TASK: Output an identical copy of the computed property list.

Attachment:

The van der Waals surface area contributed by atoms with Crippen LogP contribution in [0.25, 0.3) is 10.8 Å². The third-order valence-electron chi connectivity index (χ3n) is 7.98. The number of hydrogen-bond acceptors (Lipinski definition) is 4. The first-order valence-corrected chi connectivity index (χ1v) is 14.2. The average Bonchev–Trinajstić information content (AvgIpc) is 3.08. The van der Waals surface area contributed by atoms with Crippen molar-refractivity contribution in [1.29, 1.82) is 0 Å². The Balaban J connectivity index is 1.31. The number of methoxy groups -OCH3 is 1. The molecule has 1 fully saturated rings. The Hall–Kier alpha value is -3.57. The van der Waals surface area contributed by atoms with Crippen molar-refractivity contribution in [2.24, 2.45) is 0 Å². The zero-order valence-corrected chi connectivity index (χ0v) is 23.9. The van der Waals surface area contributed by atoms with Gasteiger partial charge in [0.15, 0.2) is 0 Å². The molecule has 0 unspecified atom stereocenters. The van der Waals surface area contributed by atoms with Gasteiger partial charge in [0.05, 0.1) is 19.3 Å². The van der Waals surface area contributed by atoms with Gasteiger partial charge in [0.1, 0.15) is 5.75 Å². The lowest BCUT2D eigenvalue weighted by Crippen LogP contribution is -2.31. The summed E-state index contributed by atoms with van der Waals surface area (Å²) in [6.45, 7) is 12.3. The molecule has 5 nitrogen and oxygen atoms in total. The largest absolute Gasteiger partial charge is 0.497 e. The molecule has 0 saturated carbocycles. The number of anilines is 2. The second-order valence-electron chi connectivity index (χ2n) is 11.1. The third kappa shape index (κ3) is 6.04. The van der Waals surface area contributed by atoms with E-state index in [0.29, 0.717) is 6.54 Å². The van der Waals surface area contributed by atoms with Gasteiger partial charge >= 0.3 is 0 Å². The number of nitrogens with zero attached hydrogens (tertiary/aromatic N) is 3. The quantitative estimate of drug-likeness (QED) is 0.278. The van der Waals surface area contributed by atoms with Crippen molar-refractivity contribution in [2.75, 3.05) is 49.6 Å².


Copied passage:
The van der Waals surface area contributed by atoms with Crippen LogP contribution in [0.25, 0.3) is 10.8 Å². The third-order valence-electron chi connectivity index (χ3n) is 7.98. The number of hydrogen-bond acceptors (Lipinski definition) is 4. The first-order valence-corrected chi connectivity index (χ1v) is 14.2. The average Bonchev–Trinajstić information content (AvgIpc) is 3.08. The van der Waals surface area contributed by atoms with Crippen molar-refractivity contribution in [1.29, 1.82) is 0 Å². The Balaban J connectivity index is 1.31. The number of methoxy groups -OCH3 is 1. The molecule has 1 fully saturated rings. The Hall–Kier alpha value is -3.57. The van der Waals surface area contributed by atoms with Crippen molar-refractivity contribution in [2.24, 2.45) is 0 Å². The zero-order valence-corrected chi connectivity index (χ0v) is 23.9. The van der Waals surface area contributed by atoms with Gasteiger partial charge in [0.15, 0.2) is 0 Å². The molecule has 0 unspecified atom stereocenters. The van der Waals surface area contributed by atoms with Gasteiger partial charge in [0.05, 0.1) is 19.3 Å². The van der Waals surface area contributed by atoms with Gasteiger partial charge in [0.1, 0.15) is 5.75 Å². The lowest BCUT2D eigenvalue weighted by Crippen LogP contribution is -2.31. The summed E-state index contributed by atoms with van der Waals surface area (Å²) in [6.45, 7) is 12.3. The molecule has 5 nitrogen and oxygen atoms in total. The largest absolute Gasteiger partial charge is 0.497 e. The molecule has 0 saturated carbocycles. The number of anilines is 2. The second-order valence-electron chi connectivity index (χ2n) is 11.1. The third kappa shape index (κ3) is 6.04. The van der Waals surface area contributed by atoms with E-state index in [0.29, 0.717) is 6.54 Å². The van der Waals surface area contributed by atoms with Gasteiger partial charge >= 0.3 is 0 Å². The number of nitrogens with zero attached hydrogens (tertiary/aromatic N) is 3. The quantitative estimate of drug-likeness (QED) is 0.278. The van der Waals surface area contributed by atoms with Crippen molar-refractivity contribution in [2.75, 3.05) is 49.6 Å².